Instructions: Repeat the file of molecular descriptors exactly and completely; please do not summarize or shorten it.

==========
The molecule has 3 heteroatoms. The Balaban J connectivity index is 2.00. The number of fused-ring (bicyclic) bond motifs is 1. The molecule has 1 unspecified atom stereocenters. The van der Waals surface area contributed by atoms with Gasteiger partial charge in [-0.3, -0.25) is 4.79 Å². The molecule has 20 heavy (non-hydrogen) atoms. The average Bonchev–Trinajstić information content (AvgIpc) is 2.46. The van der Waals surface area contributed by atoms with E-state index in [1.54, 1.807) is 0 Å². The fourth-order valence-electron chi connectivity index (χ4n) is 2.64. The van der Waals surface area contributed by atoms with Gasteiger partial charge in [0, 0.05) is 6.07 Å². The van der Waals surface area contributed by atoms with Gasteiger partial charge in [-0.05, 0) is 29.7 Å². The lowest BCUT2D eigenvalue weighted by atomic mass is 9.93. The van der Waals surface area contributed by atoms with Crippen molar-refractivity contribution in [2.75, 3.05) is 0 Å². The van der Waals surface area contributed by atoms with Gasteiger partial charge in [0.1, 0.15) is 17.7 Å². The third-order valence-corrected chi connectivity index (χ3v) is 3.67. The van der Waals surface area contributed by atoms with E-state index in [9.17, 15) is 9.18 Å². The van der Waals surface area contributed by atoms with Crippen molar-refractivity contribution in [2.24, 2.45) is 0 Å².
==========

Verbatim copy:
The molecule has 3 heteroatoms. The Balaban J connectivity index is 2.00. The number of fused-ring (bicyclic) bond motifs is 1. The molecule has 1 unspecified atom stereocenters. The van der Waals surface area contributed by atoms with Gasteiger partial charge in [-0.3, -0.25) is 4.79 Å². The molecule has 20 heavy (non-hydrogen) atoms. The average Bonchev–Trinajstić information content (AvgIpc) is 2.46. The van der Waals surface area contributed by atoms with E-state index in [1.54, 1.807) is 0 Å². The fourth-order valence-electron chi connectivity index (χ4n) is 2.64. The van der Waals surface area contributed by atoms with Gasteiger partial charge in [0, 0.05) is 6.07 Å². The van der Waals surface area contributed by atoms with Gasteiger partial charge in [-0.05, 0) is 29.7 Å². The lowest BCUT2D eigenvalue weighted by atomic mass is 9.93. The van der Waals surface area contributed by atoms with Crippen molar-refractivity contribution in [2.75, 3.05) is 0 Å². The van der Waals surface area contributed by atoms with Gasteiger partial charge in [0.1, 0.15) is 17.7 Å². The third-order valence-corrected chi connectivity index (χ3v) is 3.67. The van der Waals surface area contributed by atoms with E-state index in [9.17, 15) is 9.18 Å². The van der Waals surface area contributed by atoms with Crippen molar-refractivity contribution in [2.24, 2.45) is 0 Å².